As much as we can hope that this technology matures quickly, the rate of progress needs to get a lot faster a, uh, lot faster. For instance, Climeworks’ Orca, its new flagship carbon capture plant in Iceland, will extract 4,000 tons of CO2 per year. If we’re going to reach the point where we can avert a climate catastrophe using extraction alone, we’ll need this capacity to increase by about a hundred million times.

The point of this is, broadly speaking, to outline how much more sharply our attitudes toward the climate need to shift. If we’re going to succeed at defeating climate change then we’re going to need to go onto the sort of war footing – where resources are devoted to nothing but solving the crisis – that few can ever imagine undertaking. But, as most of the resources point out, the only way that we’re going to stave off the damage after dragging our feet for so long is to go all-out in search of a solution.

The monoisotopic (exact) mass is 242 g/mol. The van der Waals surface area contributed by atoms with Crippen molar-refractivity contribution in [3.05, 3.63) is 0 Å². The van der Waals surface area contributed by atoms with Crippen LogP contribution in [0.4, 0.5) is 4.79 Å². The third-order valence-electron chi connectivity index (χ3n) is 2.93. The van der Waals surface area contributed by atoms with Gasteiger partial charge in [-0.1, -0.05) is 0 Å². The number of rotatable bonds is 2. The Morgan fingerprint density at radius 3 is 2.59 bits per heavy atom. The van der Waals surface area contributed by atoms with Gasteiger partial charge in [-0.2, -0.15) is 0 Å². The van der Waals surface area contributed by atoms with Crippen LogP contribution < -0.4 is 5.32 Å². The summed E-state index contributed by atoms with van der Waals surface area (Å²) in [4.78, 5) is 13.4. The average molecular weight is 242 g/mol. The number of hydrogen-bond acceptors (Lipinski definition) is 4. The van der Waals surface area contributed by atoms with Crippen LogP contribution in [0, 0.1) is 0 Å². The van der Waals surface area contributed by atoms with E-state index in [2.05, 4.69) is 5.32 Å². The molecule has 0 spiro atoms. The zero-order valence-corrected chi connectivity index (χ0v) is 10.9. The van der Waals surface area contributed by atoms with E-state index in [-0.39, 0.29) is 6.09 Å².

Biden orders federal buildings, vehicles to adopt renewable energy by 2050

The White House's renewable energy push now includes a transformation of the federal government. President Biden has issued an executive order that would require the government to stop buying combustion engine vehicles by 2035, and to switch all buildings to renewables and other zero-carbon energy sources by 2050. The administration willbuy only carbon-free electricity by 2030, and aims to cut building emissions in half by 2032.